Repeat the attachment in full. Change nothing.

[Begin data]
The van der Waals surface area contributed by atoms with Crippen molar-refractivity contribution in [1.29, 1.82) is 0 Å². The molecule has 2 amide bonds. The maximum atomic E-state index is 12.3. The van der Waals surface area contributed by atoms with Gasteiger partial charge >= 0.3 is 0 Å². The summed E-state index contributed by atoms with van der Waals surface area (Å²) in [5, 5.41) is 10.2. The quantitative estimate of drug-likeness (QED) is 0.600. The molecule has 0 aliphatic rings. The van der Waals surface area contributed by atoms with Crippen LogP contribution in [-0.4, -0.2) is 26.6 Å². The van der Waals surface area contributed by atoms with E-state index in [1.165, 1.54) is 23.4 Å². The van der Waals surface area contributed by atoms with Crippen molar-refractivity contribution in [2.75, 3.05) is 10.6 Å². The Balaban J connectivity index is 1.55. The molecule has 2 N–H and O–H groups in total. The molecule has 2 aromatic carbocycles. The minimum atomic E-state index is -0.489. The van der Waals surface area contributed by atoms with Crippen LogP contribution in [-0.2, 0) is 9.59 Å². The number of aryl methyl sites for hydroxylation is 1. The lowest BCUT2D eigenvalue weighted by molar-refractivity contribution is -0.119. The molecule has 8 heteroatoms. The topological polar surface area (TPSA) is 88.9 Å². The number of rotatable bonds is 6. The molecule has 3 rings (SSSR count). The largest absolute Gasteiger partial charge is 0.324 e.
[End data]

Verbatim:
The van der Waals surface area contributed by atoms with Crippen molar-refractivity contribution in [1.29, 1.82) is 0 Å². The molecule has 2 amide bonds. The maximum atomic E-state index is 12.3. The van der Waals surface area contributed by atoms with Gasteiger partial charge >= 0.3 is 0 Å². The summed E-state index contributed by atoms with van der Waals surface area (Å²) in [5, 5.41) is 10.2. The quantitative estimate of drug-likeness (QED) is 0.600. The molecule has 0 aliphatic rings. The van der Waals surface area contributed by atoms with Crippen LogP contribution in [-0.4, -0.2) is 26.6 Å². The van der Waals surface area contributed by atoms with E-state index in [1.165, 1.54) is 23.4 Å². The van der Waals surface area contributed by atoms with Crippen molar-refractivity contribution in [2.75, 3.05) is 10.6 Å². The Balaban J connectivity index is 1.55. The molecule has 2 N–H and O–H groups in total. The molecule has 2 aromatic carbocycles. The minimum atomic E-state index is -0.489. The van der Waals surface area contributed by atoms with Crippen LogP contribution in [-0.2, 0) is 9.59 Å². The number of aryl methyl sites for hydroxylation is 1. The lowest BCUT2D eigenvalue weighted by molar-refractivity contribution is -0.119. The molecule has 8 heteroatoms. The topological polar surface area (TPSA) is 88.9 Å². The number of rotatable bonds is 6. The molecule has 3 rings (SSSR count). The largest absolute Gasteiger partial charge is 0.324 e.